[Proj] quoting +nadgrids ?
EMiller at dfg.ca.gov
Mon Aug 2 17:02:11 EST 2010
>>> On 8/2/2010 at 12:52 PM, Glynn Clements <glynn at gclements.plus.com> wrote:
> Eric Miller wrote:
>> >> I had proposed the @@@space@@@ idea just because it wouldn't be interpreted
>> >> anywhere else, though it is somewhat peculiar. Can you, or anyone,
>> >> provide an argument for a different approach? Were you suggesting url
>> >> encoding because it was easily extended to other escaping operations?
>> > Mostly because it's already known, can be used to escape arbitrary
>> > characters, the % sign seems (to me) unlikely to occur in an argument,
>> > and the worst case for the size of an escaped string isn't too bad
>> > (three times the size of the original string).
>> > [Needless to say, the first question which crossed my mind regarding
>> > the @@@space@@@ idea was: what happens if the text "@@@space@@@"
>> > occurs in an argument value? Replacing each @ with @@@atsign@@@ would
>> > get ugly. But that's more of a theoretical issue than a practical
>> > one.]
>> For whatever reason, the escape character for cmd.exe is the caret
>> ^. Besides the space character, the following characters must be
>> escaped: <, >, |, &, and ^ (of course). Obviously, if you use this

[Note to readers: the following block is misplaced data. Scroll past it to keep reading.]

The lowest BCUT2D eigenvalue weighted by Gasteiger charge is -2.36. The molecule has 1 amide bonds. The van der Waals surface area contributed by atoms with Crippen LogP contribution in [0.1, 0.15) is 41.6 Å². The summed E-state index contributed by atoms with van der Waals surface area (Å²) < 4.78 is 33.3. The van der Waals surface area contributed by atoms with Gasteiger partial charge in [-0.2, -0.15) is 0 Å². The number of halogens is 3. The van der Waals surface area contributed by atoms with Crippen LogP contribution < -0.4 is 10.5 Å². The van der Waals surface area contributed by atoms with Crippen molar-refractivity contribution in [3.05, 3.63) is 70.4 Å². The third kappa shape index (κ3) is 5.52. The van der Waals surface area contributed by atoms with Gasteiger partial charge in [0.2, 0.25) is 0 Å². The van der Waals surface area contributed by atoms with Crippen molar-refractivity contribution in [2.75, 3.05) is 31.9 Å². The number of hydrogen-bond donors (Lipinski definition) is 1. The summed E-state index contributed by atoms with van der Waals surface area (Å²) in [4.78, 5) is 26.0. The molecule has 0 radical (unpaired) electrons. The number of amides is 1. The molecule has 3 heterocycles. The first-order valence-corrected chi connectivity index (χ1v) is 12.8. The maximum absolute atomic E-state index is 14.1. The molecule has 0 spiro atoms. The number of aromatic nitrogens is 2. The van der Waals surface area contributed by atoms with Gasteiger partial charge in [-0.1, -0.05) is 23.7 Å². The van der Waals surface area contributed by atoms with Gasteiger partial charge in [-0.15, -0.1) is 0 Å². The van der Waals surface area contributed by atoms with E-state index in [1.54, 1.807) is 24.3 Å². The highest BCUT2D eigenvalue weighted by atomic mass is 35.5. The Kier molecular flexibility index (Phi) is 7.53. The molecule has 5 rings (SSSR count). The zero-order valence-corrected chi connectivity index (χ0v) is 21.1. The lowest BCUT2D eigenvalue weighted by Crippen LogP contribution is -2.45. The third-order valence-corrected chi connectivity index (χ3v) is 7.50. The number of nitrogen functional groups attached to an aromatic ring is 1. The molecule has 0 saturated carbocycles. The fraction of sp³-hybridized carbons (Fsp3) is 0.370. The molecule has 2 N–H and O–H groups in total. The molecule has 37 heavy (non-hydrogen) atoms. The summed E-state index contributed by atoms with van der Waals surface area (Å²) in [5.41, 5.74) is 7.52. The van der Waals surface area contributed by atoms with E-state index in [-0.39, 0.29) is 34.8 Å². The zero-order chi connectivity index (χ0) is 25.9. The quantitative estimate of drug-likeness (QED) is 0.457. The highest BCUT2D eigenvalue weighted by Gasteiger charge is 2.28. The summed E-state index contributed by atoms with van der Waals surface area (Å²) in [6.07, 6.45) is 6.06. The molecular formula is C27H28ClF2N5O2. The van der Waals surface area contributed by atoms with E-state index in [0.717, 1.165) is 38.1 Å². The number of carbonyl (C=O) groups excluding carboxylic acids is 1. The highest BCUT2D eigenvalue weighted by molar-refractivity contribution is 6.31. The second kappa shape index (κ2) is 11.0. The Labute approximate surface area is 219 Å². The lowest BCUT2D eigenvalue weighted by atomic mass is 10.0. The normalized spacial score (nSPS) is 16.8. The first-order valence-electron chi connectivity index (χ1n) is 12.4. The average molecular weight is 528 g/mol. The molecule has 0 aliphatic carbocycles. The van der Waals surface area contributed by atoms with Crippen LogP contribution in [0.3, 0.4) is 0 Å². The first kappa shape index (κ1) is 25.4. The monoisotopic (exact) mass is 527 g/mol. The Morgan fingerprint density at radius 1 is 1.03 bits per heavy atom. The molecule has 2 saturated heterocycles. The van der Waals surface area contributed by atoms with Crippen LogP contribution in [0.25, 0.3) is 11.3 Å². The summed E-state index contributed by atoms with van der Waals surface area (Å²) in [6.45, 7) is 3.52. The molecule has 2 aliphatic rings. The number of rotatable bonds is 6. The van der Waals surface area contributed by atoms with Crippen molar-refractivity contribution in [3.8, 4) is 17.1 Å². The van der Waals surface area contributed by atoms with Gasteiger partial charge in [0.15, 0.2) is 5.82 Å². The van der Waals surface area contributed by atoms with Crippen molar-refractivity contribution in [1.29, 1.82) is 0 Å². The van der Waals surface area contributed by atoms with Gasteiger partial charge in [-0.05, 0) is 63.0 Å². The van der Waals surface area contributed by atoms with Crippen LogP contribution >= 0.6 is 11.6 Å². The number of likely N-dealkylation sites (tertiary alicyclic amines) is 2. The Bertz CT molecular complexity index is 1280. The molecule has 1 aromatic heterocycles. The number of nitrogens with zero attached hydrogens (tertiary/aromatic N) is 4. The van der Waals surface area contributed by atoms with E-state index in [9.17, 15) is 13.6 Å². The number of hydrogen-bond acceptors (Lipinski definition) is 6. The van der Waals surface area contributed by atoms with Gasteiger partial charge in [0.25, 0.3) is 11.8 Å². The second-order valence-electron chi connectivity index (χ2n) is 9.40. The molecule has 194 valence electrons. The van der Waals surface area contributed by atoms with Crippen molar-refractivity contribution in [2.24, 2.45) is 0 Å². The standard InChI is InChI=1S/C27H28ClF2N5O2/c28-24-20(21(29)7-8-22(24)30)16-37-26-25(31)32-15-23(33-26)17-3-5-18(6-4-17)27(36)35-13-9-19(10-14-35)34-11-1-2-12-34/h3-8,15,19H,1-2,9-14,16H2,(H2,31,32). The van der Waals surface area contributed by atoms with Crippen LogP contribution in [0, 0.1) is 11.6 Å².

>> escaping mechanism on Windows, the result won't be portable. URL
>> encoding would not escape the ampersand, which could be trouble.
> This issue has nothing (directly) to do with the shell on any
> platform. It's simply an issue of how to represent a list of strings
> as a single string.
I understood the OP was getting the "projection definition" so that it could be used by cs2cs at some later date.
So when this string is passed as a CRS to cs2cs it only reads as far as the "C:\Program" part for the grid file and all goes downhill fast from there.
He didn't say anything about the shell, but I assumed there'd be one if cs2cs was being used.
> Also, URL encoding can encode any character. The choice of which
> characters are encoded doesn't affect the decoding algorithm.
Perhaps it is better to call it percent encoding for the general case.
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